Dreaming

 /   /  By Emma Birches
Stone Soup Magazine
July/August 2010

Julia Gaitley

“I wish I was like them, the seals,” I say to Russ, still a little dazed.

“Why the seals? Why not any of the other animals we have seen?” Russ asks with a puzzled look on his face.

“Because they are so free in their own little world with no problems at all,” I think aloud, gazing through the fogged-up glass of the exhibit.

“Sometimes it’s nice to be in a big world, more people to meet and talk to,” Russ says to me with a giant smirk on his face. Russ is always getting after me for being too shy and not knowing more people. I just don’t talk that much. “Only idiots talk when they have nothing to say.” I always say that to people who ask why I’m so quiet. But at least he cares.

Russ and I have been together for almost as long as I can remember. Being older by many years, and being my brother, he has always looked after me like another parent.

I wonder if the seals know that they are in captivity. Or that, even though they are having the time of their lives, they are prisoners, I think to myself, awed. They have nothing to worry about. It must be absolute bliss to live like that. I keep thinking to myself, already in a trance.

Drifting back down from the cloud I was dreaming on, I ask Russ, “Wouldn’t it be nice to be as free as they are?” I turn around for an answer and probably a look from Russ that is sure to call me a dumbstruck dreamer, but no one is there. He wouldn’t just take off like that. Did he tell me he was going somewhere? “Oh man, oh man,” I say while wringing my hands together so tightly they started to turn white. “I shouldn’t be daydreaming. I do it too much, and now because of it I don’t know where Russ went.” I start to ramble on, punishing myself. I feel like cursing. Half running, half tripping, I move quickly around the circular area. Scanning the crowd, I see no sign of Russ. Shouting his name would do no good. No one could hear anything over this grunting mass of tourists.

Dreaming girl on a picnic

Without Russ I am really, truly lost

Swiftly, I squeeze past mobs while looking for a front desk or anyone who could help me. I run backwards up the ramp and look over the building layout and no Russ to be seen. Stopping dead in my tracks, I start to finger the braided ring Russ gave to me. I always do this when I am nervous. I have fingered it and rubbed it so much it is starting to slowly disappear. People tell you that worrying gets you nowhere. That is not true, it gets you more scared.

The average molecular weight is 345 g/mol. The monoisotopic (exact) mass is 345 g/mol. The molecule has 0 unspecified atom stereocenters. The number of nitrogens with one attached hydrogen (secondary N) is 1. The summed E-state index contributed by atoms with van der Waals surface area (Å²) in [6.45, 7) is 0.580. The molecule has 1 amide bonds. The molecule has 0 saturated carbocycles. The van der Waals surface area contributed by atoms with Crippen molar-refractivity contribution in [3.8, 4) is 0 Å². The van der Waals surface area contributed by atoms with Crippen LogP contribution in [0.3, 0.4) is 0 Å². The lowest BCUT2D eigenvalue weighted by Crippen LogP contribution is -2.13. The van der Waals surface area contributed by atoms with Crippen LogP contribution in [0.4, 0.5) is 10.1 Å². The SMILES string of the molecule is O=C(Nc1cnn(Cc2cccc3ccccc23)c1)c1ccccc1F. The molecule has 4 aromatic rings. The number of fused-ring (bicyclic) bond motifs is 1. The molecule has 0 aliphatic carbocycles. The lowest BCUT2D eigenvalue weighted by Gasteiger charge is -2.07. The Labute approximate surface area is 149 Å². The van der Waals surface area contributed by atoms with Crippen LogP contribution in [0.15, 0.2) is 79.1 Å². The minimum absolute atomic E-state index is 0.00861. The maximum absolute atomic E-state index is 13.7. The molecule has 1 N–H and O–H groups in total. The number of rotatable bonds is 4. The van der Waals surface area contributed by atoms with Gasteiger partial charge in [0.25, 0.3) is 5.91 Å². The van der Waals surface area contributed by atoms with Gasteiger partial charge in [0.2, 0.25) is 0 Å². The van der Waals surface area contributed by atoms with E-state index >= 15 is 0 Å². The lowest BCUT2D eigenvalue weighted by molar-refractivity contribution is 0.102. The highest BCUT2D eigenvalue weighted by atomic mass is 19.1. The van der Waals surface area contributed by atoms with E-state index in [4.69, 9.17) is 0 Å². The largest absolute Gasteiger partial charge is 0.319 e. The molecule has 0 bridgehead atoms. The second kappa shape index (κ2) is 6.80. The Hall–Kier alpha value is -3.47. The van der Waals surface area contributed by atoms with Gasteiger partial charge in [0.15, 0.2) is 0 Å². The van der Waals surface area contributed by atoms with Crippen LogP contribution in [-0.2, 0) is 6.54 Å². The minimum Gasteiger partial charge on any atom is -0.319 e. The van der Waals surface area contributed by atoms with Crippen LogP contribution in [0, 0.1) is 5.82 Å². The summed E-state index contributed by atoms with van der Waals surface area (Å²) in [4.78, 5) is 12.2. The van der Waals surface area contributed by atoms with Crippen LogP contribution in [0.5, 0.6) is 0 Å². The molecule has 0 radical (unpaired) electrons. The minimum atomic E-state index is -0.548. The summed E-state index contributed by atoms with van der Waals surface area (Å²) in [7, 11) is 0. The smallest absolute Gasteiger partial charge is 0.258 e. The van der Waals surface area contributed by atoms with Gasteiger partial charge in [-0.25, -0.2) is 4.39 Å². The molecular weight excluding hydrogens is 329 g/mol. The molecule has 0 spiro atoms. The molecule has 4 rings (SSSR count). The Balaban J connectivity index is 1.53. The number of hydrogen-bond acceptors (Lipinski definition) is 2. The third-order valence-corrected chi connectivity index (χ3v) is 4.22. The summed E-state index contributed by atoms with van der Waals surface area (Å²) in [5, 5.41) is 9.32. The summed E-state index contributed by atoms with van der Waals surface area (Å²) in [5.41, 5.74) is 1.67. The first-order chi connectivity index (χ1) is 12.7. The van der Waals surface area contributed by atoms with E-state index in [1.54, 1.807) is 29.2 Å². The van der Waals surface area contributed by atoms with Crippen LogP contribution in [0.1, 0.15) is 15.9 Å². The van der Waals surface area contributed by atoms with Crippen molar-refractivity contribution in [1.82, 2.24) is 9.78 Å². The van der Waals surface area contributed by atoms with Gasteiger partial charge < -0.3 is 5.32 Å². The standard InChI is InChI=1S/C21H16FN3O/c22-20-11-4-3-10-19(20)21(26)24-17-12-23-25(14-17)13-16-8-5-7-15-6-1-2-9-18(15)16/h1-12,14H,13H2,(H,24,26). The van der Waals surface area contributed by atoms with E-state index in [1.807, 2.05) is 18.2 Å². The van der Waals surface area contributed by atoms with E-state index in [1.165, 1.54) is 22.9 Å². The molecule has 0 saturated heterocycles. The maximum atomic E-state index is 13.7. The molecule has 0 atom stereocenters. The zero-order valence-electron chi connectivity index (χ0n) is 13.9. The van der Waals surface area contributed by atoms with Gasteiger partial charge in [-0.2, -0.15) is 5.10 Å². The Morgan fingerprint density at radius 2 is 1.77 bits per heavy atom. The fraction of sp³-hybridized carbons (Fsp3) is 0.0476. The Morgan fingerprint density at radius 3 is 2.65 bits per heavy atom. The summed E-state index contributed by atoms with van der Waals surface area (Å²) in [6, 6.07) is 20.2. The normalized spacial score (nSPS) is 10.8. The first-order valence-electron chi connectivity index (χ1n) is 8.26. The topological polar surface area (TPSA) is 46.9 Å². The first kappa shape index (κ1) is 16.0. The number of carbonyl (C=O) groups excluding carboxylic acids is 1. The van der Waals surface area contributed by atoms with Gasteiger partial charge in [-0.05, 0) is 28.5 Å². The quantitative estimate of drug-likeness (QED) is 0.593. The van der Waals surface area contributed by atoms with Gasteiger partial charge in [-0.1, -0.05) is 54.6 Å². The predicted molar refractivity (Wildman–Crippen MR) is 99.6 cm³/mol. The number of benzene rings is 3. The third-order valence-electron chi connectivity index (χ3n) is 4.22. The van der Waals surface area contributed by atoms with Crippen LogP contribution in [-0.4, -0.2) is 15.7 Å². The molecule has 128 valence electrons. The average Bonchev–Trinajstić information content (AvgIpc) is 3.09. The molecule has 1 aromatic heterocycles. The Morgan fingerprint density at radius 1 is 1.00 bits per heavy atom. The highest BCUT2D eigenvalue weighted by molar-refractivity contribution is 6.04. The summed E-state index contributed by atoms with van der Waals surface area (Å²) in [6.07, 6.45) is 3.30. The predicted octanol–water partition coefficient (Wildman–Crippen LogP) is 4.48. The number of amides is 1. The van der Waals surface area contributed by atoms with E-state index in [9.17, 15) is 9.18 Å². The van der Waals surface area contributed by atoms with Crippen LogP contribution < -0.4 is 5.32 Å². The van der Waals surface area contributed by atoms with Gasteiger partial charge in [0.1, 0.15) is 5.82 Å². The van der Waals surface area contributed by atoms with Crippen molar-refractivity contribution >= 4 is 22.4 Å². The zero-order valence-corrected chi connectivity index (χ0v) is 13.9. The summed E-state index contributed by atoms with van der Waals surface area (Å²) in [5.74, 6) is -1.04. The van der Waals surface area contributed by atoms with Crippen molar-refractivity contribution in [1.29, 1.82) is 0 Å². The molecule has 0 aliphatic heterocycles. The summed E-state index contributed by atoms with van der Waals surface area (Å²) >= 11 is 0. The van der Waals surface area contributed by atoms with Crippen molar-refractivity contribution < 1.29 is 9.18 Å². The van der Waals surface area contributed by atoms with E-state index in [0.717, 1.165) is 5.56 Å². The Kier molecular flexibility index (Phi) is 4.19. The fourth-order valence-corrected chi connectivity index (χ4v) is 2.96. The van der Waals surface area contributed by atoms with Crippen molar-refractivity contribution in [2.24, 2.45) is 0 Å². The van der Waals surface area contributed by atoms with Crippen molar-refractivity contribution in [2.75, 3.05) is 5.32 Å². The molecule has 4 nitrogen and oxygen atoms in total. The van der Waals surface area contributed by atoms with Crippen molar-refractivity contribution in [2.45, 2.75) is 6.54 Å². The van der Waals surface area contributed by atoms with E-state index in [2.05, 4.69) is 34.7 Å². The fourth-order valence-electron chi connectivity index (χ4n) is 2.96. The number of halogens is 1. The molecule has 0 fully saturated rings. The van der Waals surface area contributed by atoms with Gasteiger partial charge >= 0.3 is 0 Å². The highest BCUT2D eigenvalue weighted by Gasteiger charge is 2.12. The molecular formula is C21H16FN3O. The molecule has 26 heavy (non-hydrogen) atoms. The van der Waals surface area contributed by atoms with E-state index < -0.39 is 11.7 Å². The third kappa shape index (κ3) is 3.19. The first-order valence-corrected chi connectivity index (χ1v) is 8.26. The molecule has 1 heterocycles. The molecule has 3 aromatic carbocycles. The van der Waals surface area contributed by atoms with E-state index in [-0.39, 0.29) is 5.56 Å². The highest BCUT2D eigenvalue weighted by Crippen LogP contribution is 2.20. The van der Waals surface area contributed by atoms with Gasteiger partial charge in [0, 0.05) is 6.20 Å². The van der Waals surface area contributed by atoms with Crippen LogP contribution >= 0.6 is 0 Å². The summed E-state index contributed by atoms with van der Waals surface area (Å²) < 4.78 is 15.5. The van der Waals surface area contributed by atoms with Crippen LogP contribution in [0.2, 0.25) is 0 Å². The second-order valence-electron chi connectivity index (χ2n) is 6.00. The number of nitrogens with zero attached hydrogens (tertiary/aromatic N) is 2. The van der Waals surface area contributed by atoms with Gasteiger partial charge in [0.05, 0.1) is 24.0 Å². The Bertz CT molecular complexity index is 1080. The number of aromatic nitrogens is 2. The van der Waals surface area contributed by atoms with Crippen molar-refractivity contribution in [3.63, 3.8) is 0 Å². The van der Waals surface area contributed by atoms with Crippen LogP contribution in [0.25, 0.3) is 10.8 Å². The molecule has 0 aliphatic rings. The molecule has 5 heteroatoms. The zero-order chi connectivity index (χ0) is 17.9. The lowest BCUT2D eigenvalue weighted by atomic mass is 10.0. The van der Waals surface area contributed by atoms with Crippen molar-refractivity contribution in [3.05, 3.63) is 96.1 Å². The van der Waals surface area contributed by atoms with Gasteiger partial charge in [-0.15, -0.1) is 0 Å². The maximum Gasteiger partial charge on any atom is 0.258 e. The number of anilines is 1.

I walk outside onto the picnic place right outside of the aquarium. I stand across from a table and lean on a wall. I scan the harbor and around the area for the red flame of Russ’s head he calls hair. Thoughts run through my mind that should never enter anyone’s. Did he leave me here on purpose? Will I ever get home? Is Russ all right? What will happen to me? My body’s shaking because of how scared I am—more than the cold fall wind. I still look around, hopeful to see any sign of Russ.

I feel a little pinch on my foot. Scared of what I might find, I take a deep breath and slowly look down with my eyes closed. I’m shaking. Not wanting it to be a giant bug or a snake, I reluctantly open my eyes. I almost laugh. There is a turtle lying at my feet, having a small snack of my sneaker lace. I bend down cautiously to the turtle and soon I’m eye-to-eye with him. I look into the little guy’s eyes and “Russ!” I exclaim, ashamed that I forgot.

Lost. I didn’t think of it that way. I’m lost. Without Russ I am really, truly lost. My legs slide slowly from under me. I sink down against the wall, feeling more invisible than ever. A tear wells up in my eye and slowly it slips down, not seen or heard, only sensed. More and more keep flowing down silently until my face is soaked and my eyes blurred. I flinch; a familiar pinching feeling is now on my elbow. Turning my head, I feel a flow of warm air that stinks of rotten garbage and greens. The turtle is on my legs and crawling into my lap to nibble at my jeans.

“I bet someone is looking for you just like I hope that Russ is looking for me,” I say to the turtle while looking at it and seeing some things I didn’t see before—the turtle’s neck craned over my leg and his eyes darting back and forth, looking for something particular. The turtle looks very determined to get closer to my pant leg to get a little nibble. He is moving very slowly but in such a cute way it seems like time stands still just so I can see this creature journey through an obstacle course.

“Maybe I should have just stayed put with the seals in my own world,” I tell the turtle with a glum look on my face and my arms crossed across my chest. Now more frustrated than scared, I look once more over the crowd in the grassy area. No one and nothing worth seeing. I look down toward the turtle and am almost ready to collapse when a hand lifts my head up. It’s Russ and an expression of pure alarm on his face melts into relief and tears are streaming down both of our faces toward where the turtle had been.

Dreaming Julia Gaitley

Julia Gaitley, 12
Needham, Massachusetts

Dreaming Shanthi Chackalackal

Shanthi Chackalackal, 11
Coralville, Iowa

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